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The Berelekh quest: A review of forty years of research in the mammoth graveyard in northeast Siberia

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Abstract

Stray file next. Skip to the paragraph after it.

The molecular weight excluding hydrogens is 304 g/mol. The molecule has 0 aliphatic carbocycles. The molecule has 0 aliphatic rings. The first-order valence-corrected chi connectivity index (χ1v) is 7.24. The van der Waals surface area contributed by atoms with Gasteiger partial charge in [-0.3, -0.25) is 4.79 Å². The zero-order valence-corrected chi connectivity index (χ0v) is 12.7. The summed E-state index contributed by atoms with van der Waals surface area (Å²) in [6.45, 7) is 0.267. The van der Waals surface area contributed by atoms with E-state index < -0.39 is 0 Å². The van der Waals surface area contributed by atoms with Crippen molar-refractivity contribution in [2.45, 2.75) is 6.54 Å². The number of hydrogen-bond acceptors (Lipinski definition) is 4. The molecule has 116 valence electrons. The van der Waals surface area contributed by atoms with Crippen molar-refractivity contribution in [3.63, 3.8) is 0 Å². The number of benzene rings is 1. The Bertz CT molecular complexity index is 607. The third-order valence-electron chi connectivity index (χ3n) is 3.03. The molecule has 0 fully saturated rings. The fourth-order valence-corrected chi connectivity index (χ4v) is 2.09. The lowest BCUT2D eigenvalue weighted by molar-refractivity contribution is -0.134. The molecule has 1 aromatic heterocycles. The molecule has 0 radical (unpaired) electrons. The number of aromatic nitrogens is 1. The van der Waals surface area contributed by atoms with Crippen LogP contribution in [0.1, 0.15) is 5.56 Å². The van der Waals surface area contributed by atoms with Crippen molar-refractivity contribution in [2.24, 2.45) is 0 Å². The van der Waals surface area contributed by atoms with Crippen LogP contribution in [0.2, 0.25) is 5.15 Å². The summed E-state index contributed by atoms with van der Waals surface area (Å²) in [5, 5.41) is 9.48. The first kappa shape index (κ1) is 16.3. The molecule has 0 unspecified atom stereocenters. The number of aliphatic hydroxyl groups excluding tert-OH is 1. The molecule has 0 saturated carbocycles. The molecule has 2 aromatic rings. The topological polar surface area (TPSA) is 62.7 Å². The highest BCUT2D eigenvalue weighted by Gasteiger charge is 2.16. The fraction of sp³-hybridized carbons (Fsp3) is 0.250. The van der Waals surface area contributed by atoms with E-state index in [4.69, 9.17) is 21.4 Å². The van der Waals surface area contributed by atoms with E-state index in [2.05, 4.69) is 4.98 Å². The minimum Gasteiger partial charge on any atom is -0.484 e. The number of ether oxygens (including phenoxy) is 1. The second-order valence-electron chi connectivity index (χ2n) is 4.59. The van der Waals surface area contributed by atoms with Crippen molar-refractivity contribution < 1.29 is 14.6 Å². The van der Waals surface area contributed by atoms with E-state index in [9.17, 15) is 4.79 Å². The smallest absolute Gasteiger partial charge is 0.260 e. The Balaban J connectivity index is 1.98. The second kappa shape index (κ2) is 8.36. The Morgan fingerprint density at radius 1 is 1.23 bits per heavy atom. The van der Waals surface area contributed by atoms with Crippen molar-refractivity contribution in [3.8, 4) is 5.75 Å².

The Berelekh mammoth graveyard became known following its first scientific description in 1947. Both the “graveyard” and the “archaeological site” were investigated in the early 1970s, and then systematic investigations ended. This article reviews all the available data from a range of sources and provides a complete set of the 36 14C dates so far obtained for the Berelekh geoarchaeological complex. The host deposits of the Berelekh bone bed (or mammoth graveyard) accumulated between 14,000 and 11,000 14C yr B.P., with the most intensive accumulation of bones around 12,300 14C yr B.P. There is almost no chronological overlap between the “graveyard” and “archaeological site” at the same location. Episodes of human habitation near the bone bed, which produced the Late Palaeolithic Berelekh archaeological site, were related to the exploitation of natural mass mammoth accumulation, which was a valuable source of raw material, such as ivory and long bones. The youngest mammoth remains date to 11,800 14C yr B.P. and have no cultural relation to the Dyuktai archaeological culture. © 2010 Wiley Periodicals, Inc.

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